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NHS to target 12 month waits at expense of 18 week target, new mothers suffer 'baby brain' for four months, Birmingham to get national sperm bank.

A round-up of the morning’s health news headlines on Monday 04 August.

Health secretary Jeremy Hunt has started his week with a challenge to the NHS to cut the number of patients waiting more than 12 months for an appointment, the Guardian reports.

The drive will be backed by an injection of £250m and GPs could see an upturn in irate patients, as the health secretary warned that the focus on longer waits will see achievement of the 18 week decrease.

Ina speech today, Mr Hunt is expected to say: ‘No one, except in exceptional circumstances, should have to wait more than a year. We need targets that help patients get treatment when they need it, not targets followed blindly with no regard for the impact on individuals.’

New mothers should be cautious in picking their date to return to work, as researchers have demonstrated that half of mothers were still excessively tired, four months after giving birth.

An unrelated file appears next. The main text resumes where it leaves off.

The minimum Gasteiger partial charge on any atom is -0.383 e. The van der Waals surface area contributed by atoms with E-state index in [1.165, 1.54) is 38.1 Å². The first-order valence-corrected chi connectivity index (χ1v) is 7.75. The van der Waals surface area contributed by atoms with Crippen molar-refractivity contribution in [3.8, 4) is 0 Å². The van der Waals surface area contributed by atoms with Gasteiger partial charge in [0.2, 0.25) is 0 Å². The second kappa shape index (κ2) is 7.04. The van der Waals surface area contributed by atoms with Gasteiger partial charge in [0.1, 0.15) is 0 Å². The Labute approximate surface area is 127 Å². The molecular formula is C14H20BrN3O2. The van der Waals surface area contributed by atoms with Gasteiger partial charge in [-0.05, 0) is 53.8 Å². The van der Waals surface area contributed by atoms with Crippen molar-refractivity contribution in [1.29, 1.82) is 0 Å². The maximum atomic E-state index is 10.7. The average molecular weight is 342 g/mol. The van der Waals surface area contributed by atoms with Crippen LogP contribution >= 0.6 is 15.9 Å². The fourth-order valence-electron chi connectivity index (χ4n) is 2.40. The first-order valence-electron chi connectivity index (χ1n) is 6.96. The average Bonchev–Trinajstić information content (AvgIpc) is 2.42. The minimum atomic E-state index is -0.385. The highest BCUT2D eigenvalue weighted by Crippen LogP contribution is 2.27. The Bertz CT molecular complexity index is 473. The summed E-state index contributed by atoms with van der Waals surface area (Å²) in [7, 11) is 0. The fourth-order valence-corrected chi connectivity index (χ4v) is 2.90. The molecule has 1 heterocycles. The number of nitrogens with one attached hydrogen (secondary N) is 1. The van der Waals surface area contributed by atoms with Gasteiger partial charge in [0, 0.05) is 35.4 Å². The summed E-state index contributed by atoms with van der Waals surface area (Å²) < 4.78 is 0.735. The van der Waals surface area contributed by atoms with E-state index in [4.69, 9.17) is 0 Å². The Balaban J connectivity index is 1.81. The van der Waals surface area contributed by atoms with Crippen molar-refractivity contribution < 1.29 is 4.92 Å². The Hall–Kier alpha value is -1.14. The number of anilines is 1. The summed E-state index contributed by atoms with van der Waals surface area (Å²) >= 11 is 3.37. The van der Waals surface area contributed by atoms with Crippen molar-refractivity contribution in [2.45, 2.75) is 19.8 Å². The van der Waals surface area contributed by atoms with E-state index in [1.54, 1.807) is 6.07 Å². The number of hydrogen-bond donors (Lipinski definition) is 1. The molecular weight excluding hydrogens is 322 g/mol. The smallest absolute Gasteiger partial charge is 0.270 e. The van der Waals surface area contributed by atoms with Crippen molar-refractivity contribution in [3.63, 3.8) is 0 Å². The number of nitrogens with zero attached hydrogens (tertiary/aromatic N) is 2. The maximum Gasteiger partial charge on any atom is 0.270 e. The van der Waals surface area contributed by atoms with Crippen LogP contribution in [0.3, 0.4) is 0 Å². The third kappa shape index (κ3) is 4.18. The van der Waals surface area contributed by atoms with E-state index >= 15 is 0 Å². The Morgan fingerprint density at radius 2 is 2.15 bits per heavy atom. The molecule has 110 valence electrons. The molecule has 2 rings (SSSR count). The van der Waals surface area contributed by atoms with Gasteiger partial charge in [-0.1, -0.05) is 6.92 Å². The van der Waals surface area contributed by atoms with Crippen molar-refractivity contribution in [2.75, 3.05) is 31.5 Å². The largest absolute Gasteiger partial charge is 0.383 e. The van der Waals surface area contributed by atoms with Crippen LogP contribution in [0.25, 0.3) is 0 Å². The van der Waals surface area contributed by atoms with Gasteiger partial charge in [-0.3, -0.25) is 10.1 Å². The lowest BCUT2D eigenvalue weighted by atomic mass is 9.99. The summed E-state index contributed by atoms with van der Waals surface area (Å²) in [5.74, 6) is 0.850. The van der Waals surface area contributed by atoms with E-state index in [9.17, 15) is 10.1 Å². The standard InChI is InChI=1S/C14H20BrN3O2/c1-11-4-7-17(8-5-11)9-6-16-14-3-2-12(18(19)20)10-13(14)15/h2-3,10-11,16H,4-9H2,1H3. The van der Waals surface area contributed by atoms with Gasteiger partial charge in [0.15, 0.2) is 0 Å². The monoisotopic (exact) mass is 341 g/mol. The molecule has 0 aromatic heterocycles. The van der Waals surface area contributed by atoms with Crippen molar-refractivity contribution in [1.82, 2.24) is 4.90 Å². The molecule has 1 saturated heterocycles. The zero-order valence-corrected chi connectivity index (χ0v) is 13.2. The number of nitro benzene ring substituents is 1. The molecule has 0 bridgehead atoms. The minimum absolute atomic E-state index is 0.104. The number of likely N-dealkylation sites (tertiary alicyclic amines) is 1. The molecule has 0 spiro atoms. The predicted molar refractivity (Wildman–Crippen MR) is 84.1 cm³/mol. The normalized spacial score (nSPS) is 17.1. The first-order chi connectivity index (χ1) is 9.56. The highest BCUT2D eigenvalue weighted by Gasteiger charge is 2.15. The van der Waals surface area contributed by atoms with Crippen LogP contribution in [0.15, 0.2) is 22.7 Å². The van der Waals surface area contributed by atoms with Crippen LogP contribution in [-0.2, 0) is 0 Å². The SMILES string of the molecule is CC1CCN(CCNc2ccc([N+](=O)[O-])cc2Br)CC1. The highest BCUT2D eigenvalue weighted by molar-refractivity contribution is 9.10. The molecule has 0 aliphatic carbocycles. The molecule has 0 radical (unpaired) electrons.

The Telegraph reports that mums were suffering from ‘baby brain’ despite reporting stable sleep patterns, and the authors of the study – published in the journal PLOS One – say lawmakers should consider the findings when determining the length of parental leave.

Dr Ashleigh Filtness, of Queensland University of Technology in Australia: ‘Sleep disruption strongly influences daytime function, with sleepiness recognised as a risk-factor for people performing critical and dangerous tasks.’

She added: ‘This brings into question whether four months parental leave is sufficient to ensure daytime sleepiness has diminished to a manageable level before returning to work.’

And finally, the BBC reports that a national sperm bank is to be set up in Birmingham to address a UK-wide shortage of donors and an increasing demand for donated sperm.

The Department of Health has awarded the project £77,000 pounds and the project will be based in Birmingham Women’s NHS Foundation Trust, and the trust said they hoped a national centre would cut the number of patients using unregulated services.

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